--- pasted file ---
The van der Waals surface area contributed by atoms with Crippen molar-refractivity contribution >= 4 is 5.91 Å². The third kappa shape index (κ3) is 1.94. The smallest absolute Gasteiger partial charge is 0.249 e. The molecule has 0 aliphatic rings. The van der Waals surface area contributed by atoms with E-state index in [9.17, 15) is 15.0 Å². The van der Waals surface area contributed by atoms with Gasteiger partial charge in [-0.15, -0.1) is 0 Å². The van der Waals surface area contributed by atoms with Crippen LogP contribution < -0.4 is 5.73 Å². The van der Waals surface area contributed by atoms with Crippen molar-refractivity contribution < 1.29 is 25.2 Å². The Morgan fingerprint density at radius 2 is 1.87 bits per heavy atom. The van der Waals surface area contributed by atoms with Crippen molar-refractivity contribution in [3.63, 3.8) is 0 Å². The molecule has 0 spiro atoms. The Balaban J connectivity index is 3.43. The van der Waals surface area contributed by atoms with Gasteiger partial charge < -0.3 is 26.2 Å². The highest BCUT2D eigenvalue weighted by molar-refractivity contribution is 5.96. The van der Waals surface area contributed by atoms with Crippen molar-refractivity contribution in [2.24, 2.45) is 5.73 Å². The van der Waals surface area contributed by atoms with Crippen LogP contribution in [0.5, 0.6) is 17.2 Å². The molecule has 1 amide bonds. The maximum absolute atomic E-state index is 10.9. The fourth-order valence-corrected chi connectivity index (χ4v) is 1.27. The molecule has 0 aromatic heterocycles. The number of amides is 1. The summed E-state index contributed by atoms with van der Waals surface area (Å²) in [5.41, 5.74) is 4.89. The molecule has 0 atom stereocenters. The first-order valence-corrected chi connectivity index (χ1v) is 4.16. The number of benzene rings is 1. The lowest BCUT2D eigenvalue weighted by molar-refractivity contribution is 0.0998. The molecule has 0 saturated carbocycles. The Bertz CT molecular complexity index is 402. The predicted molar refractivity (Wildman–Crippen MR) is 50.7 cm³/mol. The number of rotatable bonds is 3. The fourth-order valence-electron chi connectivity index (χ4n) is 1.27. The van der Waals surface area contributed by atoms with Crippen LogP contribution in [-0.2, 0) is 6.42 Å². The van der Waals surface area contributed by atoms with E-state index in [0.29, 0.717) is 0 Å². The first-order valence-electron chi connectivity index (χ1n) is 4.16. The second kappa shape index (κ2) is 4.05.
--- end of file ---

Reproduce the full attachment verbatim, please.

The van der Waals surface area contributed by atoms with Crippen molar-refractivity contribution >= 4 is 5.91 Å². The third kappa shape index (κ3) is 1.94. The smallest absolute Gasteiger partial charge is 0.249 e. The molecule has 0 aliphatic rings. The van der Waals surface area contributed by atoms with E-state index in [9.17, 15) is 15.0 Å². The van der Waals surface area contributed by atoms with Gasteiger partial charge in [-0.15, -0.1) is 0 Å². The van der Waals surface area contributed by atoms with Crippen LogP contribution < -0.4 is 5.73 Å². The van der Waals surface area contributed by atoms with Crippen molar-refractivity contribution < 1.29 is 25.2 Å². The Morgan fingerprint density at radius 2 is 1.87 bits per heavy atom. The van der Waals surface area contributed by atoms with Crippen molar-refractivity contribution in [3.63, 3.8) is 0 Å². The molecule has 0 spiro atoms. The Balaban J connectivity index is 3.43. The van der Waals surface area contributed by atoms with Gasteiger partial charge < -0.3 is 26.2 Å². The highest BCUT2D eigenvalue weighted by molar-refractivity contribution is 5.96. The van der Waals surface area contributed by atoms with Crippen molar-refractivity contribution in [2.24, 2.45) is 5.73 Å². The van der Waals surface area contributed by atoms with Crippen LogP contribution in [0.5, 0.6) is 17.2 Å². The molecule has 1 amide bonds. The maximum absolute atomic E-state index is 10.9. The fourth-order valence-corrected chi connectivity index (χ4v) is 1.27. The molecule has 0 aromatic heterocycles. The number of amides is 1. The summed E-state index contributed by atoms with van der Waals surface area (Å²) in [5.41, 5.74) is 4.89. The molecule has 0 atom stereocenters. The first-order valence-corrected chi connectivity index (χ1v) is 4.16. The number of benzene rings is 1. The lowest BCUT2D eigenvalue weighted by molar-refractivity contribution is 0.0998. The molecule has 0 saturated carbocycles. The Bertz CT molecular complexity index is 402. The predicted molar refractivity (Wildman–Crippen MR) is 50.7 cm³/mol. The number of rotatable bonds is 3. The fourth-order valence-electron chi connectivity index (χ4n) is 1.27. The van der Waals surface area contributed by atoms with Crippen LogP contribution in [-0.2, 0) is 6.42 Å². The van der Waals surface area contributed by atoms with E-state index in [0.29, 0.717) is 0 Å². The first-order valence-electron chi connectivity index (χ1n) is 4.16. The second kappa shape index (κ2) is 4.05.